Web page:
Most times, the Dantian, (the body’s energy/gravity center) is the predominent area of breathing emphasis in most Tai Chi and Qigong exercises, including silk-reeling, the principle movement in Chen-style Tai Chi, among many others.
Though heavily-centered on the Dantian (forgive the pun), my staple practices (Hun Yuan and Wudang Qigong and Tai Chi) all contain particular exercises that bring the intention to the hands and the feet.
Often though, when the distal regions are emphasized, the practitioner is sending the energy outward from the Dantian (also known as the sea of Qi elixir field or vitality center) to these areas.
However, focusing on the extremities during practice or breathing in general has allowed me to improve energy flow to and generation in the Dantian.
Wuji Stance Basics
I’ve discussed it elsewhere, but the wuji stance is maybe the most foundational position in Qigong. The ultimate goal of wuji is to transcend thinking about the posture and to simply exist within it.
It revolves around the Three Powers, which include:
- Visualizing a connection lifting the top of your head into the heavens. The spine is suspended from the head which is suspended from heaven, like a dangling string of pearls.
- Next, with tailbone “tucked in,” envision a connection from your sacrum to the center of the earth, sinking the weight down through the feet, which corresponds to Earth.
- Concentrating on the dan tian which corresponds to Humanity. The upward lift and downward pull opens this gravity center and fills the body with Qi.
Adjusting your posture optimizes the inner flow of blood and lymph in your body.
The Dan Tian as the Body’s “Power Plant”
As mentioned, the torso is the body’s energy center, and releasing it creates openness around the organs and promotes the circulation of nutrients, blood, lymph and neurological impulses.
The hips, legs, feet and shoulders, arms, hands all connect through the torso, making movement fluid, coherent, and connected.
Thus, if you have cold hands or feet, it signifies energy stagnation in the torso region or more specifically, the dan tian.
Qigong Master Mantak Chia likes to refer to the lower dan tian as the body’s battery or power plant. The battery is charged through mindful breathing exercises, and then pumps an electrical charge (Qi) outward through the body.
As it’s a linear process, so obviously it reaches the distal areas, like the extremities last.
Bringing in Qi Through the Extremities
Lately, many of the exercises I’ve been exploring (Jiechi, craniosacral or spinal cord breathing) set the intention on the extremities in some way.
Master Chia has exercises – like the “dragon tail (sacrum) vibration” – that suck in Qi from the Earth up through the feet and pelvic floor to the dan tian and spinal cord.
Several of the Wudang Qigong warms ups I do breathe in Qi from the hands, including the “clearing” exercise.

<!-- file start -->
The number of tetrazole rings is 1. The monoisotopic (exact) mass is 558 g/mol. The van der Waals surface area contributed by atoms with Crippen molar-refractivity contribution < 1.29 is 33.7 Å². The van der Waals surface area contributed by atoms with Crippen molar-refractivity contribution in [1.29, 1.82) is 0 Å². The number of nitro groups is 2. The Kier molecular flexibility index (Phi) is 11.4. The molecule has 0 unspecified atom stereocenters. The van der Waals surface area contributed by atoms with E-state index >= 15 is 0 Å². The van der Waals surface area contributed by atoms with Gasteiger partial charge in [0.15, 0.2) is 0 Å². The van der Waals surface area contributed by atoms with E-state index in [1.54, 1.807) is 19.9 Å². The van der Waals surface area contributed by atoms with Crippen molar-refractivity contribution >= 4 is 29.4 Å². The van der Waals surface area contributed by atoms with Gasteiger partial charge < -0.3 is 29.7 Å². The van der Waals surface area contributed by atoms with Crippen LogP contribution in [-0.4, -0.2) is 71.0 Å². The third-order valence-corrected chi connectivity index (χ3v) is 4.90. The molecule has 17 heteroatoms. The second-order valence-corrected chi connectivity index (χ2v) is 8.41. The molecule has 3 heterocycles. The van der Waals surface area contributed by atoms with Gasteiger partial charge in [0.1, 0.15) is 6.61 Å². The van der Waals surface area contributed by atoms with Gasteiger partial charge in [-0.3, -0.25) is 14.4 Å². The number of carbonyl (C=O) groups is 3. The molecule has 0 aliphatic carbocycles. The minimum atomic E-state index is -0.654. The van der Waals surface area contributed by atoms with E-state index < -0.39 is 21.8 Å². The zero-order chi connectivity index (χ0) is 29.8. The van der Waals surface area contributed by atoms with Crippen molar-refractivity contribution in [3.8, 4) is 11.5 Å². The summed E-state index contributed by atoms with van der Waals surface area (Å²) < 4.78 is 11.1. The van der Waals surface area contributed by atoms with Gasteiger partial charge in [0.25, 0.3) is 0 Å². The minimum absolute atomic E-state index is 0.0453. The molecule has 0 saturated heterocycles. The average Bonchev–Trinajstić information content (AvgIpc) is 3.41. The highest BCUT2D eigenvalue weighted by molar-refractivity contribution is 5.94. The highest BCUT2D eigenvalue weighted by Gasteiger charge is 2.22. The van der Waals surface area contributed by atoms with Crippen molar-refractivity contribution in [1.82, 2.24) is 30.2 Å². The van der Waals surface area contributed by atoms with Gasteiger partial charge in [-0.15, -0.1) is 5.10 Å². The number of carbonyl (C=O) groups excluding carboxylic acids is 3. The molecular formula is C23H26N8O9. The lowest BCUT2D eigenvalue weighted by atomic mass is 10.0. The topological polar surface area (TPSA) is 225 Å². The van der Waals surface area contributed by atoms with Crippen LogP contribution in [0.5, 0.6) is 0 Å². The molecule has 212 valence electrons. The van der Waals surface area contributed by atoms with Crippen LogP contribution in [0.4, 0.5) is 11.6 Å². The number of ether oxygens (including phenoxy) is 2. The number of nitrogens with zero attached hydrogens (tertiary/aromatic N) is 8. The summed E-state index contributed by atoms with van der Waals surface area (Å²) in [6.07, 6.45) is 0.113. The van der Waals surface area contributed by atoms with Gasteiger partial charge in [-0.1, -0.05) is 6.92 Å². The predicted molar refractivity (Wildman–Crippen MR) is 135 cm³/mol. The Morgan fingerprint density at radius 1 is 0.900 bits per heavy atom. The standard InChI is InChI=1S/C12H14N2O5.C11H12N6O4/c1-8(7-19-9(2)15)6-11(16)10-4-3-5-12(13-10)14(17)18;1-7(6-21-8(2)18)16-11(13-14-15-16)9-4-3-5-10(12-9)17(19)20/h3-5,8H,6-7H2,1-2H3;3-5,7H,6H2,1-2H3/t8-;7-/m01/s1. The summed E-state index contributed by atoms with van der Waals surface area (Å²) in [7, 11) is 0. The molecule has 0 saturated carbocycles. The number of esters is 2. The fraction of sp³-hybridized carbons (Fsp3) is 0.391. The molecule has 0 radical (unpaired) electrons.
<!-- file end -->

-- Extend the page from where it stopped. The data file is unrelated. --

And there are Tai Chi practices, like the basic silk reeling motion and the more advanced “cloud hands” form which teach how to coordinate the dan tian with the limbs through whole-body spiraling movements—the intention is to continually maintain a connection (a slight pull) from the toes to the fingers.
I know the intent of the Yang element of Tai Chi and Kung Fu is often sending impulses to the extremities when striking. But, most times though, in all Qigong practices I’ve come across, the intention is not drawing in Qi through the breath from these distal areas, but sending it out to them.
In the wuji stance or zhan zhuang, the big toe, little toe, heel and especially ball of the foot (Kidney 1 point) root to the floor and, with intent, project energetic roots into the ground, or through the floor into the ground.
With these visualization, the roots grow out of the soles of your feet each time you exhale. With each breath the roots extend deeper into the earth, which improves concentration and feeling more connected, grounded and centered.
Another example is the “Microcosmic Orbit”, where as you inhale, visualize the breath moving from the tip of your nose down the front of the body and resting on the tip of your tailbone, and visualize the breath moving from your tailbone all the way up the back of the body and resting upon the tip of your nose on the exhale.
However, I’ve found breathing in from the hands (Laogong, PC 8 point) and feet (Kd 1 point) to the dan tian and out the ming men (Door of Life) point at the lower back to be highly beneficial in cultivating Qi in the dan tian and helping me tap into zhan zhuang or the silk reeling motion, and allow me to sink the kua.
I definitely try to envision my feet firmly rooting to the Earth in (and outside of) practice. But, while my weight is sinking from the kua, my feet are receiving Qi instead of sending it down, and the hands are taking it in as well, regardless of the posture.
It totally makes sense to me though, since there are six leg meridians that connect to the feet and ten that run through the hands.
I just have a much easier relaxing areas where I hold tension in the legs and torso and can thus better cultivate Qi in the dan tian when visualizing the breath coming in through the extremities.
Seems to me it’s an advantageous potential technique that should be conveyed more, at least based on the descriptions of the various exercises I’ve heard—which believe me, is a few.
So try it out next time you’re practicing or just trying to breath to the abdomen and let me know what you think.